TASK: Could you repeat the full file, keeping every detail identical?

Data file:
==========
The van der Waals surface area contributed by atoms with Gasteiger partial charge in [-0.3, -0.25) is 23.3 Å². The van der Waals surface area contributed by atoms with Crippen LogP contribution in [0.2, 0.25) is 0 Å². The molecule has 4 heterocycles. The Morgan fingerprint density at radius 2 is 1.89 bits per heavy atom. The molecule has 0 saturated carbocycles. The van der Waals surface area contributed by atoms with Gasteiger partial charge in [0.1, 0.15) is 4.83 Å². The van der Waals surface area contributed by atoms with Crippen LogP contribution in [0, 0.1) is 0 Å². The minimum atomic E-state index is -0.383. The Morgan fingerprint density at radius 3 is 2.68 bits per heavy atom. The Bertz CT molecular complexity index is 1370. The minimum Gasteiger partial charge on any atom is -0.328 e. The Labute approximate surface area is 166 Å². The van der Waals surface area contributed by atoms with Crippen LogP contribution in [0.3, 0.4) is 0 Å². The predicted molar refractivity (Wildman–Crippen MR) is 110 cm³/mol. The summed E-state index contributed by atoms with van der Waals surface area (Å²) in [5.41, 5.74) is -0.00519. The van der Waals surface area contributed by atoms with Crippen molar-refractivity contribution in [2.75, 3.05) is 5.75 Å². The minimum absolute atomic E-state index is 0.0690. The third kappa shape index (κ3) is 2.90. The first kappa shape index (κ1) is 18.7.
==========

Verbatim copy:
The van der Waals surface area contributed by atoms with Gasteiger partial charge in [-0.3, -0.25) is 23.3 Å². The van der Waals surface area contributed by atoms with Crippen LogP contribution in [0.2, 0.25) is 0 Å². The molecule has 4 heterocycles. The Morgan fingerprint density at radius 2 is 1.89 bits per heavy atom. The molecule has 0 saturated carbocycles. The van der Waals surface area contributed by atoms with Gasteiger partial charge in [0.1, 0.15) is 4.83 Å². The van der Waals surface area contributed by atoms with Crippen LogP contribution in [0, 0.1) is 0 Å². The minimum atomic E-state index is -0.383. The Morgan fingerprint density at radius 3 is 2.68 bits per heavy atom. The Bertz CT molecular complexity index is 1370. The minimum Gasteiger partial charge on any atom is -0.328 e. The Labute approximate surface area is 166 Å². The van der Waals surface area contributed by atoms with Crippen LogP contribution in [0.3, 0.4) is 0 Å². The predicted molar refractivity (Wildman–Crippen MR) is 110 cm³/mol. The summed E-state index contributed by atoms with van der Waals surface area (Å²) in [5.41, 5.74) is -0.00519. The van der Waals surface area contributed by atoms with Crippen molar-refractivity contribution in [2.75, 3.05) is 5.75 Å². The minimum absolute atomic E-state index is 0.0690. The third kappa shape index (κ3) is 2.90. The first kappa shape index (κ1) is 18.7.